By Dennis Keating
The Cleveland Civil War Roundtable
Copyright © 2013, All Rights Reserved
Prolific writer Jennifer Chiaverini has been best known for her Elm Creek Quilts series. It includes two Civil War related books: The Union Quilters and The Runaway Quilt. Chiaverini has also written a Civil War novel, Mrs. Lincoln’s Dressmaker, about Elizabeth Keckley, a former slave dressmaker in Washington City who became close to Mary Todd Lincoln (and President Lincoln). This novel focuses on the relationship between these two women.
The Spymistress is Chiaverini’s twenty-second novel. It focuses on the amazing life of another woman – Elizabeth Van Lew. A Virginian born into a wealthy Richmond family opposed to slavery, she was educated at a Quaker school in Philadelphia. After the death of her father in 1843, the family privately freed their nine slaves. Living with her widowed mother in a prestigious Richmond neighborhood, both were pro-Union and disheartened by Virginia’s secession in 1861. While Elizabeth’s brother, John, was also pro-Union, he was married to an ardent pro-Confederate.
The novel follows Elizabeth and other pro-Union Richmonders who joined her in helping the Union, including the formation of a spy ring. Overcoming the opposition of Lt. David Todd, the jailor of the Libby Prison (and Mary Todd Lincoln’s half-brother), Elizabeth carried food, medicine, and other materials to the imprisoned Union officers held in this former tobacco warehouse. She cultivated Gen. John Winder, in charge of the Richmond P.O.W. camps, on the grounds of providing Christian charity to Union captives whose conditions were horrific (despite Confederate disclaimers of abuse). This gained her an unfavorable reputation among her neighbors, which she tried to allay by showing a similar concern for wounded Confederate soldiers.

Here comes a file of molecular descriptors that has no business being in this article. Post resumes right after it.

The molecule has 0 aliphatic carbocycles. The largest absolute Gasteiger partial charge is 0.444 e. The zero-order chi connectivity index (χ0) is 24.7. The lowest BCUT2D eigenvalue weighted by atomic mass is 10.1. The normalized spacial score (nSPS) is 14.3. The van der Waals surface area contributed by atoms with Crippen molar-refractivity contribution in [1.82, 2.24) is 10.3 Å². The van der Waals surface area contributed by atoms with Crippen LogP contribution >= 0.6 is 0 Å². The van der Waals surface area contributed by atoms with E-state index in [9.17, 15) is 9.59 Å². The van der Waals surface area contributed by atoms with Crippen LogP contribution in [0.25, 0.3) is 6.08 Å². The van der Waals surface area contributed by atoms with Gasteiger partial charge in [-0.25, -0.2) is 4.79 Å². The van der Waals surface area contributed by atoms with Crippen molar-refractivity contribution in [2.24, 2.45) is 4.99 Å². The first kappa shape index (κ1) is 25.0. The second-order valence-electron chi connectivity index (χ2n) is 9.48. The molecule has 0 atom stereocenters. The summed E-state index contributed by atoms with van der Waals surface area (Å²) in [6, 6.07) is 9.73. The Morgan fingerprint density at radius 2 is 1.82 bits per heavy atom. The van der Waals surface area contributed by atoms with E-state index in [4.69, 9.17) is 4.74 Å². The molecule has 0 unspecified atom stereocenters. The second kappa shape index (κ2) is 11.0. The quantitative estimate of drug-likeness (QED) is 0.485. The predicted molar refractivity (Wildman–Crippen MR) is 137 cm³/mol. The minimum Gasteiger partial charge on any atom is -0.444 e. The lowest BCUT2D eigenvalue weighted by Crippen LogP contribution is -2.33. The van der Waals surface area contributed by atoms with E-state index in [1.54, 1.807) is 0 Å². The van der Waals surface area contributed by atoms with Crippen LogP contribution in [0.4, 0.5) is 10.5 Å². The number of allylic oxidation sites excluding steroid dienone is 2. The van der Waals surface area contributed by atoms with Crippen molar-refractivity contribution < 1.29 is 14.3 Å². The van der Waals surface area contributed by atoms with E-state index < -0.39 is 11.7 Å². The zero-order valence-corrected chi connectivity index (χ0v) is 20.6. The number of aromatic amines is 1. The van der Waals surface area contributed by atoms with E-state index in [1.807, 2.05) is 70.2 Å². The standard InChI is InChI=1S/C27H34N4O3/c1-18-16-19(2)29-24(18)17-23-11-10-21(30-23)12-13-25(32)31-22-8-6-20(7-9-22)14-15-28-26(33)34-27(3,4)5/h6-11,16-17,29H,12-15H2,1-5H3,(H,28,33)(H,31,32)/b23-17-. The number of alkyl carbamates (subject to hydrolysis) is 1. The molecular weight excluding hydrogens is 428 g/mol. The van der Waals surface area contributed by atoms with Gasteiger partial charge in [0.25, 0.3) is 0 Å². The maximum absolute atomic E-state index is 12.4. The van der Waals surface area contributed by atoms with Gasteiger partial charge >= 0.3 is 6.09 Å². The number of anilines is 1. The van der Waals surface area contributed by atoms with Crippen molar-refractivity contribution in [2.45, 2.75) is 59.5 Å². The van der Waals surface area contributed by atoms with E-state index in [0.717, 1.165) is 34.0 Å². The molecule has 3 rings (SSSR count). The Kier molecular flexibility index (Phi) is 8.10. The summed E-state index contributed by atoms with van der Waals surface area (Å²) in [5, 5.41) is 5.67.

After gaining access to the jailed prisoners (often by either offering food or bribes to their guards), she began to smuggle information out of Libby Prison. This led to the formation of an underground spy ring to provide the Union army with important information about Confederate war policy and troop alignments. Van Lew scored her greatest success by planting Mary Bowser, a former servant, in the Confederate White House as a member of President Jefferson Davis’ household staff. Gen. Ben Butler and later Gen. Ulysses Grant would praise Van Lew and her fellow pro-Union supporters as their best source of information from the Confederate capital.
This was a dangerous game, with an early Union spy, whose identity was revealed by captured Pinkerton agents, hung. Chiaverini provides a spy mystery account of Van Lew’s adventures, including incidents threatening to uncover her pro-Union activities and the jailing of some members of her spy ring. This included her being denounced to the Confederate authorities by her estranged sister-in-law, whose husband, upon being forced into the Confederate forces defending Richmond against Grant’s Overland campaign in 1864, deserted. Nevertheless, Van Lew persisted and not only gathered information, but helped Union prisoners to escape. However, she lost her access to Gen. Winder, who was reassigned to oversee the Confederate prison in Andersonville (and then died in early 1865).
The novel details some of the most dramatic events that occurred in wartime Richmond. These episodes include the explosion in March 1863 at the gunpowder factory that killed many of the women working there, the women’s bread riot in April 1863, the Libby Prison breakout of 109 Yankee officers on February 9, 1864 (with over half making it to the Union lines), the thwarted cavalry raid of March 1-2, 1864 that led to Ulric Dahlgren’s death, and finally the fall of Richmond in April 1865, its burning, and the arrival of Abraham Lincoln. Perhaps the most intriguing is the successful effort of Van Lew and friends to recover the desecrated body of Dahlgren and its delivery to the Union army.